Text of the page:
Studies find a higher than expected number of brain injuries reported to the FDA with Mirena use, prompting hundreds of women to reach out to lawyers to file Mirena brain injury lawsuits.
According to an April 2017 study, Mirena users were over seven times more likely to develop intracranial hypertension or pseudotumor cerebri (PTC) than other levonorgestrel intrauterine systems.
Levonorgestrel is a female hormone that can cause changes in the cervix, making it harder for sperm to reach the uterus and harder for a fertilized egg to attach to the uterus. Levonorgestrel intrauterine system is a plastic device that is placed in the uterus where it slowly releases the hormone to prevent pregnancy for 3 to 5 years.
Mirena is a small T-shaped plastic device inserted into the uterus that releases levonorgestrel, an artificial form of the hormone progestin. Bayer touts Mirena as “safe and effective” and “well-tolerated by patients” but, in fact, since January 1, 2004 (oldest data available in FDA database), the FDA has received 76,840 adverse event reports related to the Mirena product. The number of Mirena injuries is likely closer to 700,000 since only about ten percent of all adverse events are actually reported to the FDA.
What is Idiopathic Intracranial Hypertension or Pseudotumor Cerebri (PTC)?
Pseudotumor cerebral (PTC) is a syndrome of intracranial hypertension that is idiopathic or from an identified secondary cause. Idiopathic means a disease that arises spontaneously or with no known cause, as opposed to an identified secondary cause bleeding in the skull or a known event that impacted the brain.
PTC or Idiopathic Intracranial Hypertension (IIH) is generally characterized by headaches and visual loss that may be severe and permanent.
The most common symptoms of IIH or pseudotumor cerebri are:
- A severe headache beginning behind the ears (a migraine)
- Visual changes (papilledema)
- Whooshing noise in ears (pulse-synchronous tinnitus)
- Vision loss or blindness
- Sharp pain in arms, legs or back
- Severe neck stiffness
- Numbness or tingling in hands, feet, and face
- Exercise intolerance
- Memory difficulties
IIH affects individuals differently but most women complain of the severe headaches, visual changes, and whooshing noise.
If you are experiencing these symptoms and had a Mirena IUD implant, it is imperative that you speak to a medical professional immediately.
Idiopathic Intracranial Hypertension Diagnosis (Pseudotumor Cerebri Diagnosis)
An Intracranial Hypertension diagnosis (or Pseudotumor cerebri diagnosis) is generally diagnosed as a last resort when doctors can’t find another reason for a series of symptoms in the brain, ears, and eyes. Some women may ignore the signs for months and consider the symptoms an extreme form of menstrual cycle pain. But, women of childbearing age with a Mirena IUD, need to be aware of these symptoms and seek a medical professional as soon as possible.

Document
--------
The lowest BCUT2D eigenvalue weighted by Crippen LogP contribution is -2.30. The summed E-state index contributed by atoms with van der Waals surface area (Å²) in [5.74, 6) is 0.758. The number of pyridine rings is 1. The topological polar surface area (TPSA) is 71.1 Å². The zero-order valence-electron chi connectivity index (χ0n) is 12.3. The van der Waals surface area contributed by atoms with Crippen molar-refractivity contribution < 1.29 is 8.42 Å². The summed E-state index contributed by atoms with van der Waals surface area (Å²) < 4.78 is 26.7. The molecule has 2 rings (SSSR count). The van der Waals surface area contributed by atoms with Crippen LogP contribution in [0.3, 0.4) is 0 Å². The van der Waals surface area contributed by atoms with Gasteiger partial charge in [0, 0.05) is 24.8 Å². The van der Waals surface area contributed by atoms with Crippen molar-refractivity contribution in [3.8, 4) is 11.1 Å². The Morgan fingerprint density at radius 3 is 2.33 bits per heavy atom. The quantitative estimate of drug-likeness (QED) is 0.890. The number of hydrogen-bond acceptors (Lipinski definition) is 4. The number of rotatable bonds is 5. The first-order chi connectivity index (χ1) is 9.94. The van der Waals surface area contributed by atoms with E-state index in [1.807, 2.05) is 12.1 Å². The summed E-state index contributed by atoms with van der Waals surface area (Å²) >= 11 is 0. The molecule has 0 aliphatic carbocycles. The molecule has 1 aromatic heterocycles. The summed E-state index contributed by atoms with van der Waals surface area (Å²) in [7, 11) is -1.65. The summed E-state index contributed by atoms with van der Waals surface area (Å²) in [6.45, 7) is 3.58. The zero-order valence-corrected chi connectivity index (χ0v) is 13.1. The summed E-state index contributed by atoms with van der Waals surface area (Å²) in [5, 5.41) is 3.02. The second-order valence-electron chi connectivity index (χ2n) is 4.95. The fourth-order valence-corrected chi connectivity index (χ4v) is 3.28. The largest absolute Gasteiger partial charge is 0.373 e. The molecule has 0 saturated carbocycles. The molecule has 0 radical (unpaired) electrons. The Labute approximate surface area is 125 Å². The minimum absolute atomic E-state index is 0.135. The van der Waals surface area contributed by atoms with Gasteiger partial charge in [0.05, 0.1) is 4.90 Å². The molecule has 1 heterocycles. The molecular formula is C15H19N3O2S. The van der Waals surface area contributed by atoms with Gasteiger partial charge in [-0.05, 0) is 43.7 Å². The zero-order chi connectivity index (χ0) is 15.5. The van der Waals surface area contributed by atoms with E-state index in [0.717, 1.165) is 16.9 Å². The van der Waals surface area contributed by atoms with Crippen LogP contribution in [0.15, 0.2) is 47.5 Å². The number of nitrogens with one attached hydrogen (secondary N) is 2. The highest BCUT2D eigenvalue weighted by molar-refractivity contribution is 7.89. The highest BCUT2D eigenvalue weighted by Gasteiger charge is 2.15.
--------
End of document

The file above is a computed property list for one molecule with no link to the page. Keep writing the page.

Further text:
In addition to your medical provider, a diagnosis with IID or pseudotumor cerebri may require two additional medical professionals – a neurologist who will analyze your nervous system and spinal cord and an ophthalmologist to analyze eye problems. Diagnosis with IIH may require an MRI to review changes in the optic nerve.
While PTC generally occurs in obese women of childbearing age, studies now show that women taking Mirena are over seven times more likely to develop IIH/PTC than other levonorgestrel intrauterine systems such as Skyla, Liletta or Kyleena.
Furthermore, given that levonorgestrel blood levels in women on intrauterine levonorgestrel can fluctuate at times, it is biologically plausible for a woman on Mirena to experience intracranial hypertension after only a few months of use.
Mirena Intracranial Hypertension Lawsuits
Over one hundred lawsuits have been filed against Bayer alleging that the hormonal component in Mirena caused intracranial hypertension. Since this general causation issue is similar in all cases, on April 6, 2017, the Federal Panel on Multidistrict Litigation granted a petition to “centralize” all of the intracranial hypertension lawsuits into a single federal court. In re: Mirena IUS Levonorgestrel-Related Products Liability Litigation will be heard in from of the Honorable Paul A. Engelmayer in the Southern District of New York. This MDL will help facilitate the efficient the conduct of common discovery and move the cases forward towards resolution in a timelier basis.
The Mirena Intracranial Hypertension MDL is new, so as of today, none of these cases have proceeded to a jury and there have been no reported settlements of cases, yet. However, we believe the link between IIH and Mirena is strong and the cases that proceed through the courts will be successful. It is quite likely that settlement discussions will occur at some point. Mirena settlements would need to provide adequate compensation for the harm done to women. These settlements would be confidential and are determined by a number of factors, including the extent of the injury and the strength of the case.
- 1995 – New England Journal of Medicine links levonorgestrel with intracranial hypertension (IIH)
- 2006 – Neurologists discuss case of 23-year-old with IIH as a result of taking Depo-Provera
- 2014 – Nature article explains how pediatric pseudotumor cerebri syndrome is linked to hormonal regulation of cerebrospinal fluid dynamics
- 2015 – FDA database reviewed by researchers and show unusually high number of reports for IIH
- April 2017 – Nuero-Opthamology publishes a review that shows Mirena users are over 7 times as likely to develop pseudotumor cerebri.